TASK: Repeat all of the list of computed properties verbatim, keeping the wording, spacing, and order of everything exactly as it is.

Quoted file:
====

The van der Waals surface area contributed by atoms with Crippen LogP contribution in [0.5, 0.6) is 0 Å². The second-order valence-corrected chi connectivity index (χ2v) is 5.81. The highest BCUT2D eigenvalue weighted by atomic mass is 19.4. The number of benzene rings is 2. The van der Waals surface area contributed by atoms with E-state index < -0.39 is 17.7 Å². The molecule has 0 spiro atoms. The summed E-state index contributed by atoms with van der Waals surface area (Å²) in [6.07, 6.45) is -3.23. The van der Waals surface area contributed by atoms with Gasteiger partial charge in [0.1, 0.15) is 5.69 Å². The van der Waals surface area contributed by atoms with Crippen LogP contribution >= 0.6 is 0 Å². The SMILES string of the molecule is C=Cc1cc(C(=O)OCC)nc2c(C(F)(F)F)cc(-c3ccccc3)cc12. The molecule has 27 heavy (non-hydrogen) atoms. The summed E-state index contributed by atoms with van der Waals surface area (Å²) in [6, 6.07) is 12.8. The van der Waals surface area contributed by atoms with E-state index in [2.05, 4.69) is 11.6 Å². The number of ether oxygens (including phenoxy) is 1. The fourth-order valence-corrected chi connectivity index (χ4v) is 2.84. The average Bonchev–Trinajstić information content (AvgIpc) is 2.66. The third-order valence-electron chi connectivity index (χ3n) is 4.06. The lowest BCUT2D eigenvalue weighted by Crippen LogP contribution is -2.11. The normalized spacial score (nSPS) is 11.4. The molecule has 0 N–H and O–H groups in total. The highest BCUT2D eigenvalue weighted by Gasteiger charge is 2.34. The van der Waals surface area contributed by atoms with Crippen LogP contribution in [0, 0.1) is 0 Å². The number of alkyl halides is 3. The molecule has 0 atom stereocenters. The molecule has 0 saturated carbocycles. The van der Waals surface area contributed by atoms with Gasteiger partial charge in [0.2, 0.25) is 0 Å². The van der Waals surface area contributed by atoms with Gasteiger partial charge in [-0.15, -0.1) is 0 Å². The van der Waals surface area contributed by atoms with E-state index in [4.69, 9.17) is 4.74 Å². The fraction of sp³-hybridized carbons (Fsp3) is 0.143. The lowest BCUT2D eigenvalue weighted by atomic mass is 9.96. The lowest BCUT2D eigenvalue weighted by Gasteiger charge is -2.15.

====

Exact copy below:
The van der Waals surface area contributed by atoms with Crippen LogP contribution in [0.5, 0.6) is 0 Å². The second-order valence-corrected chi connectivity index (χ2v) is 5.81. The highest BCUT2D eigenvalue weighted by atomic mass is 19.4. The number of benzene rings is 2. The van der Waals surface area contributed by atoms with E-state index < -0.39 is 17.7 Å². The molecule has 0 spiro atoms. The summed E-state index contributed by atoms with van der Waals surface area (Å²) in [6.07, 6.45) is -3.23. The van der Waals surface area contributed by atoms with Gasteiger partial charge in [0.1, 0.15) is 5.69 Å². The van der Waals surface area contributed by atoms with Crippen LogP contribution >= 0.6 is 0 Å². The SMILES string of the molecule is C=Cc1cc(C(=O)OCC)nc2c(C(F)(F)F)cc(-c3ccccc3)cc12. The molecule has 27 heavy (non-hydrogen) atoms. The summed E-state index contributed by atoms with van der Waals surface area (Å²) in [6, 6.07) is 12.8. The van der Waals surface area contributed by atoms with E-state index in [2.05, 4.69) is 11.6 Å². The number of ether oxygens (including phenoxy) is 1. The fourth-order valence-corrected chi connectivity index (χ4v) is 2.84. The average Bonchev–Trinajstić information content (AvgIpc) is 2.66. The third-order valence-electron chi connectivity index (χ3n) is 4.06. The lowest BCUT2D eigenvalue weighted by Crippen LogP contribution is -2.11. The normalized spacial score (nSPS) is 11.4. The molecule has 0 N–H and O–H groups in total. The highest BCUT2D eigenvalue weighted by Gasteiger charge is 2.34. The van der Waals surface area contributed by atoms with Crippen LogP contribution in [0, 0.1) is 0 Å². The number of alkyl halides is 3. The molecule has 0 atom stereocenters. The molecule has 0 saturated carbocycles. The van der Waals surface area contributed by atoms with Gasteiger partial charge in [0.2, 0.25) is 0 Å². The van der Waals surface area contributed by atoms with Gasteiger partial charge in [-0.15, -0.1) is 0 Å². The van der Waals surface area contributed by atoms with E-state index in [4.69, 9.17) is 4.74 Å². The fraction of sp³-hybridized carbons (Fsp3) is 0.143. The lowest BCUT2D eigenvalue weighted by atomic mass is 9.96. The lowest BCUT2D eigenvalue weighted by Gasteiger charge is -2.15.